AUDIE CORNISH, HOST:
I'm Audie Cornish.
MARY LOUISE KELLY, HOST:
And I'm Mary Louise Kelly with the latest installment in our Medical Bill of the Month series. NPR, along with Kaiser Health News, has received nearly a thousand of your bills. They're often complicated. They are often expensive. A dozen listeners sent in bills for their air ambulance rides. Now, these stories are remarkably similar. A helicopter company charges tens of thousands of dollars for a ride; insurance pays only a fraction; the patient gets billed for the rest. NPR's Alison Kodjak brings us one of those stories. And a warning - there are graphic descriptions of a wound.
ALISON KODJAK, BYLINE: Dr. Naveed Khan is a radiologist in the Dallas suburbs, and his life has changed in a lot of ways since he lost his left arm in December, like how he cares for his 1-year-old son.
NAVEED KHAN: How do I hold him while he's crying and at the same time heat up his bottle?
KODJAK: He now depends on his wife to help him dress.
KHAN: She helps me put on things in the morning when I get going. I mean, she's there at night when I need her.
KODJAK: And there's at least one thing that he doesn't miss.
KHAN: I haven't changed a poopy diaper since I got home from the hospital (laughter). That used to be my job - all the poopy diapers.
KODJAK: Khan and his wife, Ayesha, have three preschool-age kids. They live a typically busy life of two professionals with young children.
UNIDENTIFIED PERSON #1: Come on, hurry, eat it (foreign language spoken).
UNIDENTIFIED CHILD #1: But I'm not hungry right now.
KODJAK: When I visit them in their suburban Dallas home, they've just picked up the kids from day care and are feeding them takeout.
UNIDENTIFIED PERSON #2: You want more? Yeah. No, oh, don't spit.
UNIDENTIFIED CHILD #2: (Laughter).
KODJAK: We sit down and talk about his accident. He had gone to Wichita Falls with a friend to ride ATVs. It's about two hours from Dallas near the Oklahoma border. They went riding along the banks of the Red River. And then his friend told him to take the wheel.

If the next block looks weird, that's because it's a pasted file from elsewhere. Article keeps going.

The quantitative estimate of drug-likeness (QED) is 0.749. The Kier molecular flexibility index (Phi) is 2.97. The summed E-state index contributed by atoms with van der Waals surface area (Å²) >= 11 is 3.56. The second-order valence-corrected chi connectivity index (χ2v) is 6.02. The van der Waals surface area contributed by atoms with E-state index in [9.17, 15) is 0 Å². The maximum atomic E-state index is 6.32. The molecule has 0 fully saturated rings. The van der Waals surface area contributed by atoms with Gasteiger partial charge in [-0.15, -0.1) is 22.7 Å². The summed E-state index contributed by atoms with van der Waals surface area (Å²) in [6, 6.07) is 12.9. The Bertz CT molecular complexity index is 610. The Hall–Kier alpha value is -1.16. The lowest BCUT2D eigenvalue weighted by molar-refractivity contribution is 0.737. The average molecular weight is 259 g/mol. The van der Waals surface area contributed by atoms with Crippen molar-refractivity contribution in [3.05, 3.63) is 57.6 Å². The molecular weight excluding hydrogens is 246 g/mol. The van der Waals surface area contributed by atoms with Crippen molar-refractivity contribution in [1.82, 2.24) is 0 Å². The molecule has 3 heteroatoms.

KHAN: And he said, all right, you get in the driver's seat because at that point he had mostly been doing the driving.
KODJAK: Khan did a few circles in the sand and then turned back, and the ATV tipped over.
KHAN: In a second, I was on my side, realized that I couldn't move my arm much.
KODJAK: He worked his way out of his seatbelt and took off his jacket.
KHAN: And when I looked down on my arm, I had about a 6-inch-wide exposed flesh gap that I could see below on my forearm. And I could see muscle. I could see the fat. I could see the skin, and blood was pooling around it.
KODJAK: Khan and his friend are both doctors, and they could see that this was serious, but they were pretty far from the road. So they made a tourniquet from his jacket. Then they struggled to get the ATV upright and on the trail again.
KHAN: I slumped into the side, and he just let it rip. And then we just went as fast as we could. He was just gunning it.
KODJAK: When they reached the road, he got into an ambulance.
(SOUNDBITE OF AMBULANCE SIREN)
KODJAK: The ambulance brought Khan here to the emergency department at the United Regional Health Care System in Wichita Falls. They told him that they couldn't treat him here, and he would need to go to the trauma center in Fort Worth by helicopter.
KHAN: They took one look at it and said that is one of the worst forearm injuries we've ever seen.